Understanding sight loss


  1. Definitions
  2. Types of Sight loss
  3. Common Causes
  4. Summary

In this guide we will cover definitions, common causes of sight loss and how they affect vision. While it can be helpful for sight guides to have a basic understanding of some of the causes of visual impairments it’s not something to get hung-up on. Understanding what a person’s vision is like is much more relevant than the exact condition(s) they have.


You may hear people use the term registered VI (visually impaired), SSI (severely sight impaired), partially sighted or blind. Historically, people would register as blind. In more recent times this has changed to severely sight impaired because few people registered SSI are completely blind. Some people may see light and dark, shadows, or may even be able to read. People may use any of the terms mentioned here to describe their sight loss.

Types of sight loss

There are many different conditions that can cause sight loss. Some people with sight loss are born blind. Some people have a condition that gets progressively worse overtime. For other’s it could be a complication of an illness or an injury. The cause isn’t that important in climbing most of the time.

Some conditions affect peripheral vision, others central vision and some are a bit more random. Sometimes people have a very small field of vision which can be quite clear. Others may be able to see a wide area with very little detail. It’s always best to have a chat to try and gain an understanding of what somebody’s vision is like but be mindful it’s not always easy to explain or understand.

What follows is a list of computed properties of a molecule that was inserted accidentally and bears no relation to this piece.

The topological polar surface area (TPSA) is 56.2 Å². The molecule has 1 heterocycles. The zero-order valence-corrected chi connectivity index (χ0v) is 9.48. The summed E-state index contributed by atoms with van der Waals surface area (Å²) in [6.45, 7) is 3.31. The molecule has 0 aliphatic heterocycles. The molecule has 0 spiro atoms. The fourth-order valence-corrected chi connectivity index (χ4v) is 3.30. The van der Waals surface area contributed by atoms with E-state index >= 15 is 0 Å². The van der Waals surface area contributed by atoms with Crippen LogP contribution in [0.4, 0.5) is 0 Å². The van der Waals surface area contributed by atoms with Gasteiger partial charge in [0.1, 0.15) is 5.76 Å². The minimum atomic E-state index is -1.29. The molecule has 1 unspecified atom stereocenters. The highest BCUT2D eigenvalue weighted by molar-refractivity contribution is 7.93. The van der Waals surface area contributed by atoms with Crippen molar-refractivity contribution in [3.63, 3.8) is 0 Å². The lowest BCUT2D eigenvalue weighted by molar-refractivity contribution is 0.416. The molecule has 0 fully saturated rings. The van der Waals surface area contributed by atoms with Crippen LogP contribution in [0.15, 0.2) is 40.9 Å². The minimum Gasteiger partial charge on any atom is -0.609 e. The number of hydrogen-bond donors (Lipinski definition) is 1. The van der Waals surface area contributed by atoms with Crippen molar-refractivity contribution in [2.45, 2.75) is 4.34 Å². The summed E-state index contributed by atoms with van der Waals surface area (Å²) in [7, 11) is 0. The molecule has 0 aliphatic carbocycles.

It’s possible for people to have more than one condition affecting their eyes; for example, John has Retinitis Pigmentosa (RP) and Cataracts. The RP restricts his field of vision to a narrow tunnel and the cataracts makes that remaining vision cloudy.

The quality of light will also affect what many people can see. As a result, people’s vision may change on a day-to-day basis.

A craggy rocky view.
A representation of John's vision. Most of the image is black, with a small circle of blurry vision visible in the middle.

A view of The Roaches. The first picture is what somebody with typical vision may see. The second picture is a representation of Retinitis pigmentosa.

Common causes


Glaucoma is a common eye condition where the optic nerve becomes damaged. It’s usually caused by fluid building up in the front part of the eye, which increases pressure inside the eye.


Cataracts is when the lens inside the eye develops cloudy patches. Over time these patches usually become bigger causing blurry, misty vision and eventually (when untreated) blindness.

Macular Degeneration

Macular degeneration is a common condition that affects central vision. It doesn’t usually result in total blindness.

Diabetic Retinopathy

Diabetic retinopathy is a complication of diabetes, caused by high blood sugar levels damaging the back of the eye (retina)

Retinitis Pigmentosa

RP causes progressive loss of night & peripheral vision. It is usually inherited.


Here are some things it would be useful for a sighted guide to understand:

  • What useful vision does the climber have and if so, is the central or peripheral vision better?
  • How clear is any remaining vision and how far ahead can they see?
  • How does light affect the climbers vision? Will a bright light at the top of the wall help, or cause problems?
  • Have they had sight previously? This may affect their understanding of the sport, task or venue.